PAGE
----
Hydra Vision: Implications for Evolution of the Eye.

Hydra Vision: Implications for Evolution of the Eye. The freshwater polyp, Hydra (a relative of jellyfish) catches prey with a potent sting from its waving tentacles. The tips of these tentacles were known to be sensitive to touch and to chemicals, and now, to light. But the Hydra has no eye. Or does it?

• Researchers found the basic components of our visual signaling mechanism in the tentacle cells (Image 2): the photosensitive protein opsin, the cyclic-nucleotide-gated (CNG) ion channel, and arrestin (a protein that shuts off opsin). They then showed that firing of the stinging cells (cnidocytes) was inhibited by bright light, and that a drug that blocked the CNG channel reversed this light inhibition (Image 3). Possible functions of light sensitivity could be to regulate feeding patterns or to sense shadows cast by approaching prey.

• This means that the biochemical pathway central to vision in our highly complex eye is found in this boneless, brainless animal. Studying primitive “vision” is like looking back in time to the early steps in evolution that predate the development of our eyes .

REF: http://www.biomedcentral.com/content/pdf/1741-7007-10-17.pdf

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12 Responses to Hydra Vision: Implications for Evolution of the Eye.

  1. Jaz Emminger says:

    Eye see what you did there.

  2. Mike McElroy says:

    After that terrible joke, I’m going to get some eyece cream.

  3. Gasp, you mean it’s not ‘god-did-it’?! Great post Rajini Rao as always 🙂

    Oh, and I made this for you. Consider yourself warned 😀 http://i.imgur.com/LDhmg.jpg

  4. Rajini Rao says:

    Thanks, Buddhini Samarasinghe ! I’ll keep an eye out for them 😛

  5. Ciam Sawyer says:

    Fascinating, Rajini Rao. Thanks for sharing, and the excellent summary.

  6. julie woods says:

    Truly amazing. Thanks for this….a must share!

  7. I like the idea of using gelatine-dipped fishing line to collect harpoons.

    Deep inside the paper I see this (chapter “Methods”, section “Animal culture and cnidocyte capture assay”): “For cnidocyte capture trials, we placed healthy and responsive animals in either dim blue light (0.1 W/cm^2) or bright blue light (2.8 W/cm^2) for 6 h prior to probing.”

    Now, 0.1 W/cm^2 (“dim light”) is 1kW/m^2, i.e. 2/3 of sunlight from the zenith (integrated over the whole spectrum). The thing called “bright light” is 28 kW/m^2 and would heat an irradiated body to about 800 Kelvin by Stefan-Boltzmann’s law (unless well cooled). Either I am misunderstanding something very badly, or the hydras were cooked, or they were in a thoroughly flushed aquarium[0]. Any ideas?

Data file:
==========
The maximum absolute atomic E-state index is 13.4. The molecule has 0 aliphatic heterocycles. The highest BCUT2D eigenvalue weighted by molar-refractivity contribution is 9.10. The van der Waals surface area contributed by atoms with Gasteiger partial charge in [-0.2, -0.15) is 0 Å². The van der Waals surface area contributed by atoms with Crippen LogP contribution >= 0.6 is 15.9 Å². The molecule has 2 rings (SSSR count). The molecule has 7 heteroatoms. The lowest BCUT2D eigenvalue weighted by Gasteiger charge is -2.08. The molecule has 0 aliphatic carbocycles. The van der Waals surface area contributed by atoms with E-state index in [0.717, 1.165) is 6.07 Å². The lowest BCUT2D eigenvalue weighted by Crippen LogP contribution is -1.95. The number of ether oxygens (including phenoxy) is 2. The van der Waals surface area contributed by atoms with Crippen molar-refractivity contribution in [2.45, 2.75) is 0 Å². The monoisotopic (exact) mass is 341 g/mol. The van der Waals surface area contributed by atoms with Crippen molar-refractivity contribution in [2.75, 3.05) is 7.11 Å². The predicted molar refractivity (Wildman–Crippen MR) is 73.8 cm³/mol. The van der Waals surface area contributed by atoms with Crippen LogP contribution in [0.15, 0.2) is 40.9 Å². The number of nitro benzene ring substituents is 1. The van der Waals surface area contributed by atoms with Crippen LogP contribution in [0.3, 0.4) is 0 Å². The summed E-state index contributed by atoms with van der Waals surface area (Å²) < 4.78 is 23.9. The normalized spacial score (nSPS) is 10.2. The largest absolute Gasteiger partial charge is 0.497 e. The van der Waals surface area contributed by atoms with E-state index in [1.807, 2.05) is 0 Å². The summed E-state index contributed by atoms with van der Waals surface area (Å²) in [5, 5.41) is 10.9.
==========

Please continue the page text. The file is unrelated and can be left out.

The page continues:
[0] 2.8 Watts will heat a cm^3 of water by ca. 0.7 Kelvin per second, i.e. at 2.8 W/cm^2 and an 1 cm thick water layer we need a flow of at least 0.7 cm/s to limit the temperature change to 1 Kelvin.

    PS: The paper describes that the light intensity was measured, therefore I’d exclude the possibility of confusing light output power and consumed electrical power (i.e. neglecting the non-perfect efficiency of LEDs).

  8. This is truly a find “biochemical pathway central to vision in our highly complex eye is found in this boneless, brainless animal. Studying primitive “vision” is like looking back in time to the early steps in evolution that predate the development of our eyes” that research is being done in this area!

  9. Rajini Rao says:

    Ralf Muschall , I can email the lead author with your question and let you know the response. Meanwhile, the fact that bright light suppression was blocked by 1 micromolar cis-diltiazem means that the hydras were not cooked or harmed by the light. (If the lower response in bright light was due to dying Hydras then of course no drug could rescue them.) The Methods state that the LED array was placed at varying distances from the Hydras to adjust brightness. My understanding is that the labels under the bar graph refer to the power intensity of the source but not what the animals are exposed to.

  10. John Bump says:

    Ralf Muschall — I suspect that while the light does have the intensity you’ve calculated, the actual die size of the LED was less than a couple square millimeters, meaning the total emitted power was more like a few watts.

  11. kiran kumar says:

    This is like art in nature, I have to learn this staining techniques seems like a lot of fun 🙂

  12. Rajini Rao says:

    kiran kumar , not precisely “stains” but immunofluorescence. You would need a pricey laser scanning confocal imaging microscope 🙂

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